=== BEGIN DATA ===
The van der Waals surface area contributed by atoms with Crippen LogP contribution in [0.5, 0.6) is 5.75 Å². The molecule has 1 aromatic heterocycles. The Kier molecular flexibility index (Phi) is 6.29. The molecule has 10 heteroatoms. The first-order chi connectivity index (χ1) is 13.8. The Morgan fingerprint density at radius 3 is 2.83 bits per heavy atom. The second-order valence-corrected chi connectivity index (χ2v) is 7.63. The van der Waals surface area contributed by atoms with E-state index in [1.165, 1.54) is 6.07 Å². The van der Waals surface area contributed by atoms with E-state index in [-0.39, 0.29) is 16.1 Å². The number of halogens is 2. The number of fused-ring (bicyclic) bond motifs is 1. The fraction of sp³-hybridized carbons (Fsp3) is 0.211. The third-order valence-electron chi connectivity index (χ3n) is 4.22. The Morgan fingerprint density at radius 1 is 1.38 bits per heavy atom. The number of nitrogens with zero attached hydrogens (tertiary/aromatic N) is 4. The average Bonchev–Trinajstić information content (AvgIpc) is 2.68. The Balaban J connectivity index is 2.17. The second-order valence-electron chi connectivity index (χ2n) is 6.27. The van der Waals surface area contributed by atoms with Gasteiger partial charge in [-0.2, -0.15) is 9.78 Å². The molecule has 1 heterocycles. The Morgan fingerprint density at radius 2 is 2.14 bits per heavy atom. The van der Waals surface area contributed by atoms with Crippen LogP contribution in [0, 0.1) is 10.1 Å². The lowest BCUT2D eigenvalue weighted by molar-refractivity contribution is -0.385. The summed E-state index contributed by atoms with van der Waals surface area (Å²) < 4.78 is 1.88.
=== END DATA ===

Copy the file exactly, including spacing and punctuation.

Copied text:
The van der Waals surface area contributed by atoms with Crippen LogP contribution in [0.5, 0.6) is 5.75 Å². The molecule has 1 aromatic heterocycles. The Kier molecular flexibility index (Phi) is 6.29. The molecule has 10 heteroatoms. The first-order chi connectivity index (χ1) is 13.8. The Morgan fingerprint density at radius 3 is 2.83 bits per heavy atom. The second-order valence-corrected chi connectivity index (χ2v) is 7.63. The van der Waals surface area contributed by atoms with E-state index in [1.165, 1.54) is 6.07 Å². The van der Waals surface area contributed by atoms with E-state index in [-0.39, 0.29) is 16.1 Å². The number of halogens is 2. The number of fused-ring (bicyclic) bond motifs is 1. The fraction of sp³-hybridized carbons (Fsp3) is 0.211. The third-order valence-electron chi connectivity index (χ3n) is 4.22. The Morgan fingerprint density at radius 1 is 1.38 bits per heavy atom. The number of nitrogens with zero attached hydrogens (tertiary/aromatic N) is 4. The average Bonchev–Trinajstić information content (AvgIpc) is 2.68. The Balaban J connectivity index is 2.17. The second-order valence-electron chi connectivity index (χ2n) is 6.27. The van der Waals surface area contributed by atoms with Gasteiger partial charge in [-0.2, -0.15) is 9.78 Å². The molecule has 1 heterocycles. The Morgan fingerprint density at radius 2 is 2.14 bits per heavy atom. The van der Waals surface area contributed by atoms with Crippen LogP contribution in [0, 0.1) is 10.1 Å². The lowest BCUT2D eigenvalue weighted by molar-refractivity contribution is -0.385. The summed E-state index contributed by atoms with van der Waals surface area (Å²) < 4.78 is 1.88.